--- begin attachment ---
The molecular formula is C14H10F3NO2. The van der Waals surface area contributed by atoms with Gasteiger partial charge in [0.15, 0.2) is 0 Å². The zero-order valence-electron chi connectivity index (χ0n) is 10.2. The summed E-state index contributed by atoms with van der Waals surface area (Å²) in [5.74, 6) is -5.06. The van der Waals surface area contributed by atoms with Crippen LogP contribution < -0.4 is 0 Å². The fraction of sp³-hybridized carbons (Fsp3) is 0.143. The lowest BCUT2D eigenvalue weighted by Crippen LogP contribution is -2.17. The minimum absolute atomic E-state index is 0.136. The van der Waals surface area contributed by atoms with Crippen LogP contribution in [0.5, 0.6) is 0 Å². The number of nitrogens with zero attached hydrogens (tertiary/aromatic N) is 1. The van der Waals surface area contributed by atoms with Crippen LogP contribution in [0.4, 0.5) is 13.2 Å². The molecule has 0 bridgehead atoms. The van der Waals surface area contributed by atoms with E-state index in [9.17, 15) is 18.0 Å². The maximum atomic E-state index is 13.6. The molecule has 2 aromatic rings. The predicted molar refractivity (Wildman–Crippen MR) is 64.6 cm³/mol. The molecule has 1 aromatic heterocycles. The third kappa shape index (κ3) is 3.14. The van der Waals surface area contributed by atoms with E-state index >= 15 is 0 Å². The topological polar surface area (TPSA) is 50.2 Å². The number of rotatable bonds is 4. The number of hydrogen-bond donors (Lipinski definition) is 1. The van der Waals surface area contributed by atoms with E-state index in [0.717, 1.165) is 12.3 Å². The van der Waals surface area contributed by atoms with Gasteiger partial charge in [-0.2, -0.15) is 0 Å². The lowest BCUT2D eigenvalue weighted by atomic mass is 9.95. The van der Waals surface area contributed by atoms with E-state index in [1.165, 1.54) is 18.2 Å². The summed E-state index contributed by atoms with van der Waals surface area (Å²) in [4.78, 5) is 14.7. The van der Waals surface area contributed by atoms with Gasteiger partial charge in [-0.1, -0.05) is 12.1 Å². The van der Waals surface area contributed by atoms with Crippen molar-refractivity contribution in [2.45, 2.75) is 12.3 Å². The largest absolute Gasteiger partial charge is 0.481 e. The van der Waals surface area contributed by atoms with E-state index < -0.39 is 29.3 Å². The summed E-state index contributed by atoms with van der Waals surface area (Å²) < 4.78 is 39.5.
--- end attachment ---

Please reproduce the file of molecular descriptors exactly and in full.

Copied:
The molecular formula is C14H10F3NO2. The van der Waals surface area contributed by atoms with Gasteiger partial charge in [0.15, 0.2) is 0 Å². The zero-order valence-electron chi connectivity index (χ0n) is 10.2. The summed E-state index contributed by atoms with van der Waals surface area (Å²) in [5.74, 6) is -5.06. The van der Waals surface area contributed by atoms with Crippen LogP contribution < -0.4 is 0 Å². The fraction of sp³-hybridized carbons (Fsp3) is 0.143. The lowest BCUT2D eigenvalue weighted by Crippen LogP contribution is -2.17. The minimum absolute atomic E-state index is 0.136. The van der Waals surface area contributed by atoms with Crippen LogP contribution in [0.5, 0.6) is 0 Å². The number of nitrogens with zero attached hydrogens (tertiary/aromatic N) is 1. The van der Waals surface area contributed by atoms with Crippen LogP contribution in [0.4, 0.5) is 13.2 Å². The molecule has 0 bridgehead atoms. The van der Waals surface area contributed by atoms with E-state index in [9.17, 15) is 18.0 Å². The maximum atomic E-state index is 13.6. The molecule has 2 aromatic rings. The predicted molar refractivity (Wildman–Crippen MR) is 64.6 cm³/mol. The molecule has 1 aromatic heterocycles. The third kappa shape index (κ3) is 3.14. The van der Waals surface area contributed by atoms with E-state index >= 15 is 0 Å². The topological polar surface area (TPSA) is 50.2 Å². The number of rotatable bonds is 4. The number of hydrogen-bond donors (Lipinski definition) is 1. The van der Waals surface area contributed by atoms with E-state index in [0.717, 1.165) is 12.3 Å². The van der Waals surface area contributed by atoms with Gasteiger partial charge in [-0.2, -0.15) is 0 Å². The lowest BCUT2D eigenvalue weighted by atomic mass is 9.95. The van der Waals surface area contributed by atoms with E-state index in [1.165, 1.54) is 18.2 Å². The summed E-state index contributed by atoms with van der Waals surface area (Å²) in [4.78, 5) is 14.7. The van der Waals surface area contributed by atoms with Gasteiger partial charge in [-0.1, -0.05) is 12.1 Å². The van der Waals surface area contributed by atoms with Crippen molar-refractivity contribution in [2.45, 2.75) is 12.3 Å². The largest absolute Gasteiger partial charge is 0.481 e. The van der Waals surface area contributed by atoms with E-state index < -0.39 is 29.3 Å². The summed E-state index contributed by atoms with van der Waals surface area (Å²) < 4.78 is 39.5.